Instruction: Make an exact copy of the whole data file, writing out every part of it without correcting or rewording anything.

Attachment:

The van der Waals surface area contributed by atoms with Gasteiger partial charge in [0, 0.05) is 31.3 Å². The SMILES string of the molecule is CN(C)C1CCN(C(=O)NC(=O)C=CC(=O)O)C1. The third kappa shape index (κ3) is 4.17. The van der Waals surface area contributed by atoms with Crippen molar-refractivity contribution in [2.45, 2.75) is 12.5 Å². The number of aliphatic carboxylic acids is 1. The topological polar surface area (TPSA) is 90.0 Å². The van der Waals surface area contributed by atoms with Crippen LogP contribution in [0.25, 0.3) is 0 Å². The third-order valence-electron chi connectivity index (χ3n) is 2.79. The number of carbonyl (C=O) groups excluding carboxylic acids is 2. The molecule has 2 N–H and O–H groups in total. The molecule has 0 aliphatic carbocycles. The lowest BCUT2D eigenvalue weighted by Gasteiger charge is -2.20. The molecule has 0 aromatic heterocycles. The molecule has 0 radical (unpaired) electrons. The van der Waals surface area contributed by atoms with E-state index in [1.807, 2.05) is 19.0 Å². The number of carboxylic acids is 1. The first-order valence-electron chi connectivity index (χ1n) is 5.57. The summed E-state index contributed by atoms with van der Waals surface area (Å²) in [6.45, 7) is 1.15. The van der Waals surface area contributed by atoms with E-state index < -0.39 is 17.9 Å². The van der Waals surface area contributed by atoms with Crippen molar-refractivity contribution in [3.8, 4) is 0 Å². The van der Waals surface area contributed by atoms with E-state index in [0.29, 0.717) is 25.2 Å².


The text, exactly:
The van der Waals surface area contributed by atoms with Gasteiger partial charge in [0, 0.05) is 31.3 Å². The SMILES string of the molecule is CN(C)C1CCN(C(=O)NC(=O)C=CC(=O)O)C1. The third kappa shape index (κ3) is 4.17. The van der Waals surface area contributed by atoms with Crippen molar-refractivity contribution in [2.45, 2.75) is 12.5 Å². The number of aliphatic carboxylic acids is 1. The topological polar surface area (TPSA) is 90.0 Å². The van der Waals surface area contributed by atoms with Crippen LogP contribution in [0.25, 0.3) is 0 Å². The third-order valence-electron chi connectivity index (χ3n) is 2.79. The number of carbonyl (C=O) groups excluding carboxylic acids is 2. The molecule has 2 N–H and O–H groups in total. The molecule has 0 aliphatic carbocycles. The lowest BCUT2D eigenvalue weighted by Gasteiger charge is -2.20. The molecule has 0 aromatic heterocycles. The molecule has 0 radical (unpaired) electrons. The van der Waals surface area contributed by atoms with E-state index in [1.807, 2.05) is 19.0 Å². The number of carboxylic acids is 1. The first-order valence-electron chi connectivity index (χ1n) is 5.57. The summed E-state index contributed by atoms with van der Waals surface area (Å²) in [6.45, 7) is 1.15. The van der Waals surface area contributed by atoms with E-state index < -0.39 is 17.9 Å². The van der Waals surface area contributed by atoms with Crippen molar-refractivity contribution in [3.8, 4) is 0 Å². The van der Waals surface area contributed by atoms with E-state index in [0.29, 0.717) is 25.2 Å².